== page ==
Narrator was excellent
Now let me leave you with a few of the powerful lessons of life, I learned.
LIFE IS A SERIES OF THINGS WE RATHER NOT DO.
LIFE IS FULL OF DISAPPOINTMENT.
LIFE IS MEAT.
LIFE IS THE MISERY WE ENDURE BETWEEN DISAPPOINTMENTS.
THAT IS WHAT LIFE IS, A BUNCH OF ERRANDS.
IT IS BETTER TO DO IT, THEN LIVE WITH THE FEAR OF IT.
SOMETIMES IT CAN BE BETTER TO LIVE WITH THE FEAR OF IT, THEN TO DIE DOING IT.
IT'S NOT HOW YOU DIE, BUT HOW YOU LIVE THAT COUNTS.
FRIENDS ARE THE ONES WE PRETEND TO LIKE IN ORDER TO MAKE LIFE MORE BEARABLE.
SOMETIMES LOSING AN ENEMY, CAN BE WORSE THEN LOSING A FRIEND.
POWERFUL MEN CAN AFFORD NO FRIENDS.
YOU CAN NEVER HAVE TOO MANY KNIVES.
IT'S ALWAYS THE BLADE YOU DON'T SEE THAT CUTS YOU THE DEEPEST.
SOME MEN ALWAYS WANT MORE.
GREAT JOURNEYS START WITH SMALL STEPS.
FREEDOM IS FAR OVER RATED.
HOPING FOR A THING, DON'T MAKE IT HAPPEN.
AMAZING, THE RUBBISH IDIOTS WILL BELIEVE, IF YOU SHOUT IT LOUD ENOUGH.
DOES THE DEVIL, KNOW HE IS THE DEVIL?
THAT'S THE PROBLEM WITH ANSWERS, THEY ARE NEVER AS EXCITING AS THE QUESTION.
Be warned. The ending to this series has seriously ticked of and bothered a lot of people. Personally, I love it. Say one thing for Joe Abercrombie, say he knows how to end a series.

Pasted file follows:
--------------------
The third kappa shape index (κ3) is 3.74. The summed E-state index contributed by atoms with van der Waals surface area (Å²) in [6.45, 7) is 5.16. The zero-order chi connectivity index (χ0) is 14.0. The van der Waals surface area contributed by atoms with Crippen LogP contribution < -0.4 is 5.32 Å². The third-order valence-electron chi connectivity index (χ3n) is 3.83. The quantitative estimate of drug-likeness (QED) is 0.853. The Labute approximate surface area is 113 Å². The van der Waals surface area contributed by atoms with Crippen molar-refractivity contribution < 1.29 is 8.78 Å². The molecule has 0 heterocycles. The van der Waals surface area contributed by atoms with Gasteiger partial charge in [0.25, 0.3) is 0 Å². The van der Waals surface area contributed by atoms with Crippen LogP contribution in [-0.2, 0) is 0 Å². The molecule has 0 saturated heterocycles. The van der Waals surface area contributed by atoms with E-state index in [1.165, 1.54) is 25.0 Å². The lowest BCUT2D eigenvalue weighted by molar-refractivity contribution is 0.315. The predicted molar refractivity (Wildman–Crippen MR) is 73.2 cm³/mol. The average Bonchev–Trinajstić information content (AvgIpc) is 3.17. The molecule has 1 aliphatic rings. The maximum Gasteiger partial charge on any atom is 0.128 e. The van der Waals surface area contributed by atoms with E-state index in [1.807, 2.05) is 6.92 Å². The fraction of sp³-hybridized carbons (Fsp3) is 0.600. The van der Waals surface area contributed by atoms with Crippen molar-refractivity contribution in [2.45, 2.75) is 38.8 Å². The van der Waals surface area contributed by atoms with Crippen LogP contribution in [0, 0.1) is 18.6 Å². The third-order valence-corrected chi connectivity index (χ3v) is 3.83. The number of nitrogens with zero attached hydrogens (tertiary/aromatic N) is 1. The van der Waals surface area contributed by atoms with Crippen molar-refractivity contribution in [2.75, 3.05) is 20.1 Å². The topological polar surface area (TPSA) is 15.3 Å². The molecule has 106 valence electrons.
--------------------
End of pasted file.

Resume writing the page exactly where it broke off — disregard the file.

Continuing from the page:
All the characters I've come to know and love from the series make a return, and some have slightly happier endings than others. From what some of the other reviews said, I was expecting some charactercide on the order of GRRM, but quiet honestly it is no where near that bad.
As for the girt and darkness of this fantasy, it is there, but I find that at the same time there is quite a bit of hope and character growth. Few of the characters are inherently "evil" or "bad" and multiple times I found myself sympathetic for an antagonistic character.
As for the ending, well it did end in a bit of a cliffhanger, but I have my suspicions as to what happened.
Once again, Steven Pacey's narration was out of this world. I would listen to this man read the operating manual for a John Deere tractor. He does such a sublime job creating distinct voices for each of the characters. Wonderful wonderful job.
Overall, this is more a tale about a place and time than it is about any one character or event. It is a worldbuilding extravaganza and it gives us some perfect examples of how characters live and act in this world.
Just like in our own world, I got the sense that this was a conflict that didn't necessarily threaten the entire existence of the world, but rather was a conflict between two nations, that will soon pass into history.
This trilogy was so much fun! The story twists and turns, the battle scenes are convincing and at the most unexpected times I spluttered with laughter. What more can you ask for from an epic fantasy?
In Inquisitor Glokta I've found my new favorite fictional character, and Steven Pacey has become one of my favourite performers, using many regional British accents to distinguish the characters (how does he do them all so well?).
Unfortunately the great is the enemy of the good, and I think I'm unlikely to listen to the other titles by Joe Abercrombie that have a different reader. Not for a long time, anyway.
Very funny a times and interesting characters.
An ending that .......... . Also slow at times.